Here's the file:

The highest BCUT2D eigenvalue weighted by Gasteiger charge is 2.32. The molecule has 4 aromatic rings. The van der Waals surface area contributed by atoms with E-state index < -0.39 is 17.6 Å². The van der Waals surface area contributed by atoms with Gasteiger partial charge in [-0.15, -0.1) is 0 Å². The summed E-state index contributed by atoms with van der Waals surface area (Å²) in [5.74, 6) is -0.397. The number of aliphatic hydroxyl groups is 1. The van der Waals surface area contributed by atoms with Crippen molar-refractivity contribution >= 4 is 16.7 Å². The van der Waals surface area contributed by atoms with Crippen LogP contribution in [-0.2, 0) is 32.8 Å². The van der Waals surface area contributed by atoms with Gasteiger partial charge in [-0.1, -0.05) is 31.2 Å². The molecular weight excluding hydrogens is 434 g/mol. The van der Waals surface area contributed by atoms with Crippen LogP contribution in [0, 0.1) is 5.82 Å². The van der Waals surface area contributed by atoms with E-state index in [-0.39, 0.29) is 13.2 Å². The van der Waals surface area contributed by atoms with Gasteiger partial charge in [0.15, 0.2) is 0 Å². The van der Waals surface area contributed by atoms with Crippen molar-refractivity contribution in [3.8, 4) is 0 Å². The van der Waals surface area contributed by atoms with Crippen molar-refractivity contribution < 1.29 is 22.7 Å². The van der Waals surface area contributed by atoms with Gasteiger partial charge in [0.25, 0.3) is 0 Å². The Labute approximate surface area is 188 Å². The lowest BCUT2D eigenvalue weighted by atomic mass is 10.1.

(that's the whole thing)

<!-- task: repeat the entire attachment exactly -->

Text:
The highest BCUT2D eigenvalue weighted by Gasteiger charge is 2.32. The molecule has 4 aromatic rings. The van der Waals surface area contributed by atoms with E-state index < -0.39 is 17.6 Å². The van der Waals surface area contributed by atoms with Gasteiger partial charge in [-0.15, -0.1) is 0 Å². The summed E-state index contributed by atoms with van der Waals surface area (Å²) in [5.74, 6) is -0.397. The number of aliphatic hydroxyl groups is 1. The van der Waals surface area contributed by atoms with Crippen molar-refractivity contribution >= 4 is 16.7 Å². The van der Waals surface area contributed by atoms with Crippen LogP contribution in [-0.2, 0) is 32.8 Å². The van der Waals surface area contributed by atoms with Gasteiger partial charge in [-0.1, -0.05) is 31.2 Å². The molecular weight excluding hydrogens is 434 g/mol. The van der Waals surface area contributed by atoms with Crippen LogP contribution in [0, 0.1) is 5.82 Å². The van der Waals surface area contributed by atoms with E-state index in [-0.39, 0.29) is 13.2 Å². The van der Waals surface area contributed by atoms with Gasteiger partial charge in [0.15, 0.2) is 0 Å². The van der Waals surface area contributed by atoms with Crippen molar-refractivity contribution in [3.8, 4) is 0 Å². The van der Waals surface area contributed by atoms with Crippen molar-refractivity contribution < 1.29 is 22.7 Å². The van der Waals surface area contributed by atoms with Gasteiger partial charge in [0.25, 0.3) is 0 Å². The Labute approximate surface area is 188 Å². The lowest BCUT2D eigenvalue weighted by atomic mass is 10.1.